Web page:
Mossback's Northwest: Meet Edward Curtis' lesser-known brother, Asahel

The younger Curtis brother's photographs shaped how we see the Pacific Northwest.

Edward S. Curtis is famed for his artistic documentation of the faces and lives of Indigenous peoples in his epic 20-volume work, The North American Indian. Though some of his techniques are controversial today, he created an indelible record in sepia prints. He devoted three decades to this masterwork, recording Native life as no one else had before or since. His work is well-known, the prints are highly collectible, and many of the images are iconic.

But Edward Curtis wasn’t the only Curtis to leave an extraordinary photographic legacy. It was as if creative lighting had struck twice in the same family — two men of incredible energy.

Their own portraits are revealing. Edward is now considered an artist, a romantic and man who was trying to record the beauty of a so-called “vanishing race.” He looks like a turn-of-the-century bohemian. His younger brother, Asahel, had a different style. He looked more like a bank clerk or an accountant, but he and his studio snapped an almost encyclopedic view of a region growing from frontier wilderness into modernity. His images were artful, but they didn’t romanticize. Asahel believed they represented the realities of the Northwest.

It’s Asahel Curtis’ legacy that we turn to for images of ourselves as settlers, builders, lovers of nature and destroyers of the same for gold, timber, transportation and commerce. If Edward’s images spoke to what was here before whites came, Asahel’s captured what came after. From the Klondike gold rush to the development of modern highways, Asahel’s work is so pervasive that it’s often taken for granted. Yet his photographs of nature and progress helped define the region.

Asahel Curtis and his older brother, Edward, were introduced to photography in their teens in their native Minnesota. In 1887, Edward and his father moved to Puget Sound to homestead. The rest of the family, including 14-year-old Asahel, followed the next year. Young Edward tired of farming and gave it up to pursue professional photography, setting up a studio in Seattle. It was a success. Edward took portraits, including a superb one of Chief Seattle’s daughter, Princess Angeline. He also did other commercial work, including portraits of Seattle’s growing well-to-do, producing gauzy images of scenery, even pictures of seminude women to suit Gilded Age tastes. In 1894, he hired young Asahel as an apprentice.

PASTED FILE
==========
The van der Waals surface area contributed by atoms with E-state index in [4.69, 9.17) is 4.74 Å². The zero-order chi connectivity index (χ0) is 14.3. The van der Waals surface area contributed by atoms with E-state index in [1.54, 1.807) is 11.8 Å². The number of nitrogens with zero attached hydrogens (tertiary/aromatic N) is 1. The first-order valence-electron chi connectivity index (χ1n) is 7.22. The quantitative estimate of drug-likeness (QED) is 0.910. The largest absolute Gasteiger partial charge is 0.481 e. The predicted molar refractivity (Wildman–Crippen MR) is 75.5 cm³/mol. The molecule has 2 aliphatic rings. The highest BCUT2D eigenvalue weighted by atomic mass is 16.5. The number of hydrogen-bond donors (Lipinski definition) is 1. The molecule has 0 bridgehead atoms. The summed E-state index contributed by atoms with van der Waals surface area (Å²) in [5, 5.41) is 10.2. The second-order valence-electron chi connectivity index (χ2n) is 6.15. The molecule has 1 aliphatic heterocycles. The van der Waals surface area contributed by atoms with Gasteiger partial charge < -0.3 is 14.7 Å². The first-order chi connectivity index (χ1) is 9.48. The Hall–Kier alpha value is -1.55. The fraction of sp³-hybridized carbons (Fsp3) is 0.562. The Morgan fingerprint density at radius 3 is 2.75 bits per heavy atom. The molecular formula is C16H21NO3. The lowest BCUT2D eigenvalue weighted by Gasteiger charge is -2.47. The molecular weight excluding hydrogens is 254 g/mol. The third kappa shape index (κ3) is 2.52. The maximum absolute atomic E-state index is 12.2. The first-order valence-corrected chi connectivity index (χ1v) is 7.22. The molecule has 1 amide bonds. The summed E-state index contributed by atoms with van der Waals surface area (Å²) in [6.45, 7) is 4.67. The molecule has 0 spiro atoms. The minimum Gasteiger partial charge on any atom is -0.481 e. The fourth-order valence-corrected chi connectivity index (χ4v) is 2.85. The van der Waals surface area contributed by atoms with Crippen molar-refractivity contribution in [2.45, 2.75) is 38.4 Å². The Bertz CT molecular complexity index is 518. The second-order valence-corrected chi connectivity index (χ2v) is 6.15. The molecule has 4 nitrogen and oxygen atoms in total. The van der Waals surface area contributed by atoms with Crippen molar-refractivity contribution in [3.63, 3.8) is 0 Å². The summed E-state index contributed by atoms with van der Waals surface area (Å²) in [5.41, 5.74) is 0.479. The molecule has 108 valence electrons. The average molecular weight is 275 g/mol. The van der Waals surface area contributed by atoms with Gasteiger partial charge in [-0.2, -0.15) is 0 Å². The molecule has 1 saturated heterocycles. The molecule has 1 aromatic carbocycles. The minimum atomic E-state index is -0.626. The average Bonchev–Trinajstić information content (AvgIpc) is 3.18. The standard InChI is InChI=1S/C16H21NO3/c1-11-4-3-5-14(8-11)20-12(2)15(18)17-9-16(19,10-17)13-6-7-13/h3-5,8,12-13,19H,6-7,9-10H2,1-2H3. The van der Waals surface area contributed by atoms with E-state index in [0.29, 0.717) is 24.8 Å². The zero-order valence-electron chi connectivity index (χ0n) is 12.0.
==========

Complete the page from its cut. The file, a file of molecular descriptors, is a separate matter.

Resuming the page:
A few years later, with gold strikes in the Yukon, Asahel went to the Klondike to document the ensuing gold rush in places like Skagway and Dawson and the trails the prospectors followed. It was not an easy job. In addition to hauling supplies needed to sustain in the frigid wilds, it required transporting large glass plate negatives for taking pictures, bulky box cameras, photo chemicals and shooting in freezing conditions. Edward, seeing opportunity to bring the Gold Rush to a national audience, wrote an article illustrated with pictures for The Century Magazine, a story that created a sensation for the hardships and realism it portrayed.

The magazine credited Edward with the pictures, and he accepted the credit because Asahel worked for his studio. But he also expressly claimed to the editors that he had trod the snowy trails and taken them personally when he had not — they were Asahel’s photographs. His brother was enraged. After a blowup, Asahel quit Edward’s studio and the two remained estranged for the rest of their lives. Creatively, too, they went their separate ways.

Asahel went on to create the images that form the bedrock of contemporary regional identity. He was an avid outdoorsman. He photographed the natural world, the old-growth forests of the Olympic Peninsula, the mountains and glaciers and the new class of men and women who were recreational adventurers — like the Mountaineers, a group of which he was a founder. His camera documented hiking and mountaineering outings to Mount Rainier and Mount Baker.